The soybean market has been taking a back seat to corn lately, and soybean prices through most of July likely will stay in their range of recent months.
But volatile futures this month likely will offer opportunities for growers to set a price floor for part of this year's crop.
“You could go to as much as 30% coverage for new-crop marketings,” says Rich Nelson, research director at Allendale, Inc. “But any strategy we recommend this year will have upside involved, meaning it might be an options strategy where you can still gain if the market goes up. We are not recommending any forward cash sales or straight futures sales.”
In the short term, this is the time of year when the soybean market is preparing for the new crop, focusing on forward bookings to China, and getting over heavy exports from South America.
“We still aren't in an exciting time for crop production, which comes in August,” he says.
For the 2011-12 soybean marketing year, Allendale expects U.S. soybean stocks to fall to 168 million bushels, compared with USDA's June projection of 190 million. USDA will issue fresh supply-demand estimates July 12.
“It's not hard to get a 50-million or 60-million-bushel swing in demand,” which could bring carryover next summer close to 100 million bushels, says Nelson.
Funds Bring Opportunities
Tim Hannagan, analyst at PFGBest in Chicago, also sees more bullish supply-demand prospects for 2011-12 than for 2010-11.
For the short term, Hannagan notes that commodity funds don't trade much on supply and demand but are more oriented to technical indicators and weather. “They can over trade weather,” says Hannagan. “You can get some $1 to $1.40 rallies in corn or beans on a weather scare that doesn't really cause damage to yields.”
He notes that the heat dome in the desert Southwest already spread into the Delta and is headed toward the entire Midwest by mid-July.
“You have to assume that the depth and magnitude of the drought will from time to time radiate into the Midwest, creating fear in the market that needs to be priced in,” Hannagan says. He thinks soybean futures will trade mostly in a $13 to $14 range through July. Depending on how long heat stays in the Midwest, fear-driven rallies could raise futures prices by as much $1.40, but he also thinks funds will take their money out of the market quickly.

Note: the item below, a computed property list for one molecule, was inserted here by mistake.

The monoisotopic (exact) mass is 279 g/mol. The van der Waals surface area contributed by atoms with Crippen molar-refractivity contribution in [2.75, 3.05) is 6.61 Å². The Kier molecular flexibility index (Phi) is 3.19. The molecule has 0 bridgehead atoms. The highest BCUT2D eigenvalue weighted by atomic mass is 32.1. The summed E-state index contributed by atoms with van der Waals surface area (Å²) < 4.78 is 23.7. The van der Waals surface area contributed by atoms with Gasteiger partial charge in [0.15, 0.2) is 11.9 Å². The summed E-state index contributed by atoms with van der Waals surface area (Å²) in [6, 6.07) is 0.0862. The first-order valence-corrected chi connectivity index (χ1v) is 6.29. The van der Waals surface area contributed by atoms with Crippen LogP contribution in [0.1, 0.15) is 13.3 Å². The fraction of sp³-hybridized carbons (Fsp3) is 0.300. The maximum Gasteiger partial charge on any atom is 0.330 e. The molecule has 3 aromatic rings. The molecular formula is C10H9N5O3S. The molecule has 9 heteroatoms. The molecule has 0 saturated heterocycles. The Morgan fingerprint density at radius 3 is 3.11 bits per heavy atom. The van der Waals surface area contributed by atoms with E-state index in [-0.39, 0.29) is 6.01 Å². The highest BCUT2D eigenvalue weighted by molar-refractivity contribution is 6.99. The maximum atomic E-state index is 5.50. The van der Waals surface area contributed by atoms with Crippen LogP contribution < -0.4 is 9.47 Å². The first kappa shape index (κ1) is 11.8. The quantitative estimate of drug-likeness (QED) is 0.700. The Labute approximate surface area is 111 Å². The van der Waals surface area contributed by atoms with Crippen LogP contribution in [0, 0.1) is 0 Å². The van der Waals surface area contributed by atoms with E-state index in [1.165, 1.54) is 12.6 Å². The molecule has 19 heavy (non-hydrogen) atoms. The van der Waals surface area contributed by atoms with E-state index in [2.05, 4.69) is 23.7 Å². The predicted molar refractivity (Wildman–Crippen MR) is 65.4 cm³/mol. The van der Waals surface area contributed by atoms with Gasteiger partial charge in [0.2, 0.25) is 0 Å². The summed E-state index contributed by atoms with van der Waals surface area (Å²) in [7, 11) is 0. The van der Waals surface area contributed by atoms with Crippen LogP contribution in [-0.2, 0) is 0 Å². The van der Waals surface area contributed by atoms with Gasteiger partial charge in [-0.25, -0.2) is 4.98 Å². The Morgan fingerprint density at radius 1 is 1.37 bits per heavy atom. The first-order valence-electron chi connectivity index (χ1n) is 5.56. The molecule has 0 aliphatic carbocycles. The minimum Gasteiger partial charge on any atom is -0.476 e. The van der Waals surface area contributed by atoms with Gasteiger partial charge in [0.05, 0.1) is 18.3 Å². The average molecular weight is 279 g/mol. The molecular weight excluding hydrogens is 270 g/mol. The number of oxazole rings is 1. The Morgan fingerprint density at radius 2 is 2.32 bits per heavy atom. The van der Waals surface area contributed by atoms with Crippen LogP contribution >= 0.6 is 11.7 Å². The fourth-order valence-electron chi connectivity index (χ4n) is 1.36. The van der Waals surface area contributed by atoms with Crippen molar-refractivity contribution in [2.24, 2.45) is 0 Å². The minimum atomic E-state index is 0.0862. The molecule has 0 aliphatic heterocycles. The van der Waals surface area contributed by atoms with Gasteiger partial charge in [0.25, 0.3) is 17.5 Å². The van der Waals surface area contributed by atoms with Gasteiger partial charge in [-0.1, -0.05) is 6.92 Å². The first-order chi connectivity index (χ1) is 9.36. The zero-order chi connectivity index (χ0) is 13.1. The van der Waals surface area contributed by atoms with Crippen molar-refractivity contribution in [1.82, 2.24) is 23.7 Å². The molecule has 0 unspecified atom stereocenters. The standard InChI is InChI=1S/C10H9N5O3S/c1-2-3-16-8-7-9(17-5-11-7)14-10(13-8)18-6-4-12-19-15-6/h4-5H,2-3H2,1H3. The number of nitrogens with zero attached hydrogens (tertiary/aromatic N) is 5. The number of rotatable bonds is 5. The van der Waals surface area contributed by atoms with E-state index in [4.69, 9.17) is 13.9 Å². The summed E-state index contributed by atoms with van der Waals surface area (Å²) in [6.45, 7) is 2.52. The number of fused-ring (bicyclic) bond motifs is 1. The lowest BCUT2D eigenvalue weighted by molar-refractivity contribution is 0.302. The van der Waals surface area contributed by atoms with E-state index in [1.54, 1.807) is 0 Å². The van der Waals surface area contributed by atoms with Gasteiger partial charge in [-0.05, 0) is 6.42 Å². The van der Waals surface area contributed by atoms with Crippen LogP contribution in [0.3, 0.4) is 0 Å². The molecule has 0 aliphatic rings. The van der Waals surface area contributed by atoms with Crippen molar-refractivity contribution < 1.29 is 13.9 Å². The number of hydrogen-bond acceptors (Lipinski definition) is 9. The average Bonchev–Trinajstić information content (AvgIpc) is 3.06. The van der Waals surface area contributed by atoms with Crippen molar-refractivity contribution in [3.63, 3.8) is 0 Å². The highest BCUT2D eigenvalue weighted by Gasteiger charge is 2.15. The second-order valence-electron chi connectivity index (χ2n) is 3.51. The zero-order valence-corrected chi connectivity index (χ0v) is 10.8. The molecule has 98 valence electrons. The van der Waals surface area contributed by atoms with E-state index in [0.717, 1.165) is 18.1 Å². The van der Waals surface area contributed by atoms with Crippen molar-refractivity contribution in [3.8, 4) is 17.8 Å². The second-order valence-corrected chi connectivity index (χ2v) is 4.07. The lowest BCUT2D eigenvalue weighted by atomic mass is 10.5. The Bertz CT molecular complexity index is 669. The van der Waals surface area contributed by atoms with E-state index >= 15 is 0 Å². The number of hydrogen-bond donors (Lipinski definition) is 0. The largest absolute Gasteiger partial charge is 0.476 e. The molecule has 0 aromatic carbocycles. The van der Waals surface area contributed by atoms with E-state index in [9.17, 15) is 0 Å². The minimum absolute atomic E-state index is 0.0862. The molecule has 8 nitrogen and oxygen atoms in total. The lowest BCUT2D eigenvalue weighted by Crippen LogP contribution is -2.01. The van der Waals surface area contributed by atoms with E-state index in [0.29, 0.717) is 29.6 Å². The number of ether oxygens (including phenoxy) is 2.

“When you get those weather rallies, you have to do some selling,” says Hannagan.
Questionable Crop Ratings
USDA's July 5 Crop Progress report showed 66% of soybeans in the 18 major producing states in good to excellent condition as of July 3. USDA reported blooming ahead of last year and average, and reported strong condition ratings even in Ohio and North Dakota, where planting ran far behind normal.
“We don't believe it,” says Hannagan. “Growers tell you it's not true.” He says the crop condition reports have been losing credibility for several years as federal budgets shifted toward Homeland Security.
“The market is not really trading these numbers like it used to,” he says. Investment funds don't trade based on the crop condition reports, “but they understand weather,” says Hannagan. “They know this is the growing season and a heat dome is coming.”
Even if July is hotter and dryer than normal, soybeans can still produce a record crop if they get timely rains and favorable temperatures in August.
Good Progress in Iowa
Because of the wet year in northwest Iowa, soybean root systems aren't as deep as Iowa State University extension agronomist Joel DeJong would like to see. Soybean plants are small in some fields in his region, but generally they are within normal size range for this time of summer.
For the vast majority of soybeans in his area, warmer weather including warmer nights would be beneficial.
“We're starting with an almost full soil moisture profile,” says DeJong. “There's always potential risk. But right now, we're set up to tolerate heat as long as we don't get a bunch of hundred-plus-degree days.”
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